Medical personnel from the 412th Medical Group conducted vital life-saving training on “dustoff” procedures at Edwards Air Force Base, Calif., July 15, 2021.
The MDG Airmen were trained on proper patient loading procedures and safe aircraft approach on two UH-60 Blackhawk helicopters.
“It’s an essential deployment skill, and the litter carry portion, could even be used stateside in case of emergency,” said Lt. Col. Yvonne Storey, 412th MDG. ”Knowing how to properly lift a patient, carry your patient is key.”
The training was facilitated by Soldiers of C Company, 2916th Aviation Battalion, 916th Support Brigade, from nearby Fort Irwin. Also Known as “Desert Dustoff,” C Company is tasked with providing air medevac support for the National Training Center, where Army brigades train for combat in the austere Mojave desert environment.
One of the trainers, flight medic Staff Sgt. Deric Randol, demonstrated the proper way to approach the medevac aircraft. He told the Airmen to never approach the aircraft until instructed to do so by aircraft personnel, he added to due to winds or terrain, the Blackhawksí rotor blades could dip as low as four feet off the ground.
“My biggest concern is whenever we pick up a patient. There’s usually no planning ahead of time as we pick up and go,” Randol said. “And we hope that when we land on ground, that the personnel on the ground are aware of this prior to getting a patient on board just because of all the safety considerations in play: you got the active rotor systems, you got the tail rotor system. We don’t want people just rushing up to the aircraft so it’s important for them to know on ground what we expect from a safety standpoint as well as what can help for a better patient outcome in the future.”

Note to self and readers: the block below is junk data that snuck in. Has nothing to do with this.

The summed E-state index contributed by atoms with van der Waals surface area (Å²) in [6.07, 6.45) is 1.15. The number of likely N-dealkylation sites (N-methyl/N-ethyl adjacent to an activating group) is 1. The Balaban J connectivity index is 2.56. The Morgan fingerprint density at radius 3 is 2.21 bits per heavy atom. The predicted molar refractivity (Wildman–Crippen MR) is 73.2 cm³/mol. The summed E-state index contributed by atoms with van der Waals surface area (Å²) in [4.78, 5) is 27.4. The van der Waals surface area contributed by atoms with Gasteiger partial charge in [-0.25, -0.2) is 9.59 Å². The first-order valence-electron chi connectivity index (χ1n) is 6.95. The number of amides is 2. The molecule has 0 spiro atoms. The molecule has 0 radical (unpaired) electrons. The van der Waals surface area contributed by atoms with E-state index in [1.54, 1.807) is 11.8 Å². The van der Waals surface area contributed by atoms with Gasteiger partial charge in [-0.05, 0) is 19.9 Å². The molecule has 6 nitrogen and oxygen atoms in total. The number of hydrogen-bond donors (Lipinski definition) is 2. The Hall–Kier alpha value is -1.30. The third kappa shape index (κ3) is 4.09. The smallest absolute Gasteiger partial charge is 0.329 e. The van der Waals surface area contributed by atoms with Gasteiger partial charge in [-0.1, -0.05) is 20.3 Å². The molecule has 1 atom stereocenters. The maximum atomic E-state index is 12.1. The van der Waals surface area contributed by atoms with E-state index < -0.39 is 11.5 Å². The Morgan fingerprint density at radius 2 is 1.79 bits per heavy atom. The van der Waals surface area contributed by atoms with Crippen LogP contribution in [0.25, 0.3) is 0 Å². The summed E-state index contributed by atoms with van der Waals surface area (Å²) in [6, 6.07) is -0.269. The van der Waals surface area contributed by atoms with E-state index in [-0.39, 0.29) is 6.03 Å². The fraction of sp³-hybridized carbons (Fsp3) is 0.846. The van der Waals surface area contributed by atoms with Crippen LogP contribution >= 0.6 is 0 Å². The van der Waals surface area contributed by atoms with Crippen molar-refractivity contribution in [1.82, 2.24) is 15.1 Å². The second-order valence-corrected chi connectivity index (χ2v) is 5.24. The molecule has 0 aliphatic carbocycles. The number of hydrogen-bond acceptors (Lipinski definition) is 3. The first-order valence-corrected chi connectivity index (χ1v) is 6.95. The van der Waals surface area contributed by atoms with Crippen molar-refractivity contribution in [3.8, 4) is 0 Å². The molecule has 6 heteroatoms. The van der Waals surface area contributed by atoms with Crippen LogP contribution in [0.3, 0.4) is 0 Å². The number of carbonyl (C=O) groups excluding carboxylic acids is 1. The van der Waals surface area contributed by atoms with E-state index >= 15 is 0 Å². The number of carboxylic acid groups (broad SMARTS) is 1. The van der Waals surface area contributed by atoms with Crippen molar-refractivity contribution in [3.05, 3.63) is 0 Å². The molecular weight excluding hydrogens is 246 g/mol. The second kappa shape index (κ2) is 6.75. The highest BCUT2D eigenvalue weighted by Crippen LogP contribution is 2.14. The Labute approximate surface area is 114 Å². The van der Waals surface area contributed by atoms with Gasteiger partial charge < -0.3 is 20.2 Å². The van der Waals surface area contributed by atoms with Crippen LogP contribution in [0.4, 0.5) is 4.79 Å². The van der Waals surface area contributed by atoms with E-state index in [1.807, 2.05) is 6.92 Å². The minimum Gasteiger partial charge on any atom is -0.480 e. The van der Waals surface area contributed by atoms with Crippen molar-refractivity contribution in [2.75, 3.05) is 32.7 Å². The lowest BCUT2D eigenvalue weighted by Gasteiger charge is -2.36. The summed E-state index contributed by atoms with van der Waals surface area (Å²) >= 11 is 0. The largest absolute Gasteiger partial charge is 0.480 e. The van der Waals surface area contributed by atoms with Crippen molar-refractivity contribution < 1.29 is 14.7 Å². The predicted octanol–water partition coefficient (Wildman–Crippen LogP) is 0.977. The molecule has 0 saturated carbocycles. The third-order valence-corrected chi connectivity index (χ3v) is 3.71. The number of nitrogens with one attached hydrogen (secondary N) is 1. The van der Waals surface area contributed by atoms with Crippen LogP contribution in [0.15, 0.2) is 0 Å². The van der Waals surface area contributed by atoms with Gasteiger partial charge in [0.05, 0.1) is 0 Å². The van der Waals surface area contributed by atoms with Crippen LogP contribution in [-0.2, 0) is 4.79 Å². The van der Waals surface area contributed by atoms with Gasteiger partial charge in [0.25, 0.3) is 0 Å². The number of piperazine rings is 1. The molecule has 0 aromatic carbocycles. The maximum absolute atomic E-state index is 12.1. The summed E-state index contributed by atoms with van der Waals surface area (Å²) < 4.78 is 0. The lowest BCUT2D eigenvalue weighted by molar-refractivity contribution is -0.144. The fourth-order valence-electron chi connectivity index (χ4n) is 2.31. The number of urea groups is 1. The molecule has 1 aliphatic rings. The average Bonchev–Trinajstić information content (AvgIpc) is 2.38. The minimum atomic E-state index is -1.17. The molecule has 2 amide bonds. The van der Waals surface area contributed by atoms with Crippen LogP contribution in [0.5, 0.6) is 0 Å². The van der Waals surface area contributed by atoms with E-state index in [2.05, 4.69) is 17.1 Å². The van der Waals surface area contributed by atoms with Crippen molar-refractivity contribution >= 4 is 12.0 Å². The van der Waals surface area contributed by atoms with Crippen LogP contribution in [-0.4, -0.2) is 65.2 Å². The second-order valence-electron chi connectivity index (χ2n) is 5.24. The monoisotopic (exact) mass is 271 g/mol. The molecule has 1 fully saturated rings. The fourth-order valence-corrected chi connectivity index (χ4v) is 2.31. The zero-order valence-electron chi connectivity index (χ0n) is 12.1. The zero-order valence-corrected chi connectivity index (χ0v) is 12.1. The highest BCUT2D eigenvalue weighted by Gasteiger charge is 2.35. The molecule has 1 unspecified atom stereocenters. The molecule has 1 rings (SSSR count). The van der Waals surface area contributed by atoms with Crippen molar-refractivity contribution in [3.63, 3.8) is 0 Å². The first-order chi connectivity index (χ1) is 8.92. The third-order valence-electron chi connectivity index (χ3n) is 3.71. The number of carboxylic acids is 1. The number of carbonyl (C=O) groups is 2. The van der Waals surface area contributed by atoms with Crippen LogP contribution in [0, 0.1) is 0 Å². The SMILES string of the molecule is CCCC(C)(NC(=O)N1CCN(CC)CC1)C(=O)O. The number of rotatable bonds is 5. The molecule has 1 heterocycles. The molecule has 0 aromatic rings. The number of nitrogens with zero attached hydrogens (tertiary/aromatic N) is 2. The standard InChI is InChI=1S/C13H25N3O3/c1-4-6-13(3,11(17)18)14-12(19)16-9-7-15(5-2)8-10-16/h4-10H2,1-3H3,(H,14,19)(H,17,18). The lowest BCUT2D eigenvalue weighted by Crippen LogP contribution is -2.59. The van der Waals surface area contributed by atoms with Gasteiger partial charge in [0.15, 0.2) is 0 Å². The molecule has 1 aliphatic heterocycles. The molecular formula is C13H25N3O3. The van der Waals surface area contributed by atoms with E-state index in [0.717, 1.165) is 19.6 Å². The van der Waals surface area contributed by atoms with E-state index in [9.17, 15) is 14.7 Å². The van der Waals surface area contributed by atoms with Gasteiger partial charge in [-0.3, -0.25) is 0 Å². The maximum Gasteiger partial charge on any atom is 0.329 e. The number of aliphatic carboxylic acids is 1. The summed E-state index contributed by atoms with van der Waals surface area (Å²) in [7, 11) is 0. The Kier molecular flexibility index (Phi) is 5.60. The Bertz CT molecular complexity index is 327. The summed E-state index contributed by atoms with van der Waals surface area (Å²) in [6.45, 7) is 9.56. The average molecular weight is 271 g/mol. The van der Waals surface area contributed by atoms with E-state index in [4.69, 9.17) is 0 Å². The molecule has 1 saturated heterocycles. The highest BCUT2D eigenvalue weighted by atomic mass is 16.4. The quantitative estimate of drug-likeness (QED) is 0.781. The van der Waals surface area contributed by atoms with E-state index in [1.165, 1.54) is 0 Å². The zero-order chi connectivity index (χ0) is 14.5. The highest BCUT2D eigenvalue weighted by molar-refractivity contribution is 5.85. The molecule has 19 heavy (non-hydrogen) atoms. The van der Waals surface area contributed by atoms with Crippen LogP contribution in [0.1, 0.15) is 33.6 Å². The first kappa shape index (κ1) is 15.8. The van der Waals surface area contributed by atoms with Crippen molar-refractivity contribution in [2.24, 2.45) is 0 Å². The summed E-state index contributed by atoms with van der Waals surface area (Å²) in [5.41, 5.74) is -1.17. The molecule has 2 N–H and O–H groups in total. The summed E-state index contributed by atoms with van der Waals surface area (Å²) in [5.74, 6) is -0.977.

Due to the lack of emergency room facilities on Edwards, base emergency first-responders must rely on outside agencies such as Fort Irwin or the Los Angeles County Fire Department for air medevac support.
Another point that trainers wanted to share with the Airmen was that how different aircraft have different patient loading procedures, Blackhawk crews, for example require that patient litters be loaded feet-first. This allows flight medics the maximum amount of space and maneuverability to provide care for patients, Randol explained.
“It’s important in fact that we have a standard load and unload portion of it so that during an emergency, it’s pretty much known across the board how to approach and exit an aircraft with a patient,” said Maj. Michael Chase, C Company commander. “The sooner we can get the patient on board, the sooner we can depart and get that that patient to the level of care that is required for that patient.”
Desert Dustoff also renders services to civilian agencies throughout San Bernardino County, air medevac provides timely critical emergency response in remote locations.
“So the biggest benefit is we can be anywhere you need us fast, and we’re gonna provide the best possible patient care we can,” Randol said. ”We’re here to help. We’re here to support if they ever need us, don’t be afraid to call us in if they truly need that medical asset in play.”